Bång, Å. (2006). Go with the flow?: Filipendula ulmaria, a common riparian plant species. (Licentiate dissertation). Sundsvall: Mittuniversitetet
Open this publication in new window or tab >>Go with the flow?: Filipendula ulmaria, a common riparian plant species
2006 (English)Licentiate thesis, comprehensive summary (Other academic)
Place, publisher, year, edition, pages
Sundsvall: Mittuniversitetet, 2006. p. 21
Series
Mid Sweden University licentiate thesis, ISSN 1652-8948 ; 17
Keywords
Barriers, fragmentation, Filipendula ulmaria, genetic variation, hydrochory, riparian habitat, spatial genetic structure
National Category
Biological Sciences
Identifiers
urn:nbn:se:miun:diva-9335 (URN)91-85317-34-9 (ISBN)
Presentation
(English)
Available from: 2009-07-10 Created: 2009-07-10 Last updated: 2011-04-04Bibliographically approved
Kondolf, G. M., Boulton, A. J., O'Daniel, S., Poole, G. C., Rahel, F. J., Stanley, E. H., . . . Nakamura, G. (2006). Process-based ecological river restoration: Visualizing three-dimensional connectivity and dynamic vectors to recover lost linkages. Ecology & society, 11(2), 1-16, Article ID 5.
Open this publication in new window or tab >>Process-based ecological river restoration: Visualizing three-dimensional connectivity and dynamic vectors to recover lost linkages
Show others...
2006 (English)In: Ecology & society, ISSN 1708-3087, E-ISSN 1708-3087, Vol. 11, no 2, p. 1-16, article id 5Article in journal (Refereed) Published
Abstract [en]

Human impacts to aquatic ecosystems often involve changes in hydrologic connectivity and flow regime. Drawing upon examples in the literature and from our experience, we developed conceptual models and used simple bivariate plots to visualize human impacts and restoration efforts in terms of connectivity and flow dynamics. Human-induced changes in longitudinal, lateral, and vertical connectivity are often accompanied by changes in flow dynamics, but in our experience restoration efforts to date have more often restored connectivity than flow dynamics. Restoration actions have included removing dams to restore fish passage, reconnecting flow through artificially cut-off side channels, setting back or breaching levees, and removing fine sediment deposits that block vertical exchange with the bed, thereby partially restoring hydrologic connectivity, i.e., longitudinal, lateral, or vertical. Restorations have less commonly affected flow dynamics, presumably because of the social and economic importance of water diversions or flood control. Thus, as illustrated in these bivariate plots, the trajectories of ecological restoration are rarely parallel with degradation trajectories because restoration is politically and economically easier along some axes more than others.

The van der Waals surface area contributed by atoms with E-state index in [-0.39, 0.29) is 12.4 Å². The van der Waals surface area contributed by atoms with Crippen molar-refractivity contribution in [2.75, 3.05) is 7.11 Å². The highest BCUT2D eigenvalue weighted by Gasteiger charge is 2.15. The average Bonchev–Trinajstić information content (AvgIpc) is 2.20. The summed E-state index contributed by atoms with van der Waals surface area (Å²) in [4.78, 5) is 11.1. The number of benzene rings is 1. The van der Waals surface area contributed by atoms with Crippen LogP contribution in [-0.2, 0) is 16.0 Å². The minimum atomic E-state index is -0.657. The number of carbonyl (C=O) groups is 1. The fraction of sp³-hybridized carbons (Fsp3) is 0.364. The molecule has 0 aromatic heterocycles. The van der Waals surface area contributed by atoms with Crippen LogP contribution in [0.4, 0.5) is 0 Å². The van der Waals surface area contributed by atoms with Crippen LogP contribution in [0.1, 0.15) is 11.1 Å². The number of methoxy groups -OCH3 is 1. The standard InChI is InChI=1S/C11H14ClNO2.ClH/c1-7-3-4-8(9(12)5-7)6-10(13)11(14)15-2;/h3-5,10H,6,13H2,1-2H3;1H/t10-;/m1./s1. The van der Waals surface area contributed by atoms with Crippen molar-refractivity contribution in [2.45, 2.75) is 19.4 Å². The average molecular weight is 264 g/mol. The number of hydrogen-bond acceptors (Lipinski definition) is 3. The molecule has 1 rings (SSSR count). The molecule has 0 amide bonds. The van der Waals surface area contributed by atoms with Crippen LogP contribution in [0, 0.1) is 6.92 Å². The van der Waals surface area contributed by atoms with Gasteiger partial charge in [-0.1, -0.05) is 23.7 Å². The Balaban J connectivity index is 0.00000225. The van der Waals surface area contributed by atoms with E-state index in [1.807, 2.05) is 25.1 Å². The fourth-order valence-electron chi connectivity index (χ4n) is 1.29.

Keywords
connectivity, flow dynamics, hyporheic zone, river restoration.
National Category
Biological Sciences
Identifiers
urn:nbn:se:miun:diva-1603 (URN)2-s2.0-33846052287 (Scopus ID)4876 (Local ID)4876 (Archive number)4876 (OAI)
Available from: 2008-09-30 Created: 2008-09-30 Last updated: 2017-12-13Bibliographically approved
Bång, Å., Nilsson, C. & Holm, S. (2004). What is the role of tributaries as seed sources for a run-of-river impoundment: a field experiment: Konferens SISORL 2004.
Open this publication in new window or tab >>What is the role of tributaries as seed sources for a run-of-river impoundment: a field experiment: Konferens SISORL 2004
2004 (English)Conference paper, Published paper (Other academic)
Abstract [en]

The reservoirs in impounded rivers are blocked by dams, implying that plant seeds, especially waterborne ones, have trouble dispersing between reservoirs. We examined whether the tributaries have an important role in the dispersal of seeds to a specific reservoir. We did this by releasing small, coloured wooden cubes in three tributaries of the Stensele reservoir in northern Sweden, one small, one middle-sized and one large-sized. This work was carried out in spring during major flood. At the day of cube release, we counted the number of cubes that dispersed from the tributaries out into the reservoir. In summer, we collected the cubes that had stranded on the banks of the tributaries to learn how far they had spread within each stream. Our examinations showed that a big stream disperses most seeds the longest distance. The smaller the stream, the shorter the distance the seeds were spread, and the fewer the seeds that reached the reservoir. We concluded that large tributaries have an important role in dispersing plants to reservoirs of impounded rivers.

Keywords
seed dispersal, run-of-river impoundment
National Category
Ecology
Identifiers
urn:nbn:se:miun:diva-5049 (URN)2723 (Local ID)2723 (Archive number)2723 (OAI)
Available from: 2008-09-30 Created: 2008-09-30 Last updated: 2011-04-08Bibliographically approved
Nilsson, C., Bång, Å. & Holm, S. (2003). Control of plant species diversity in riparian corridors: Konferens ESEB 2003.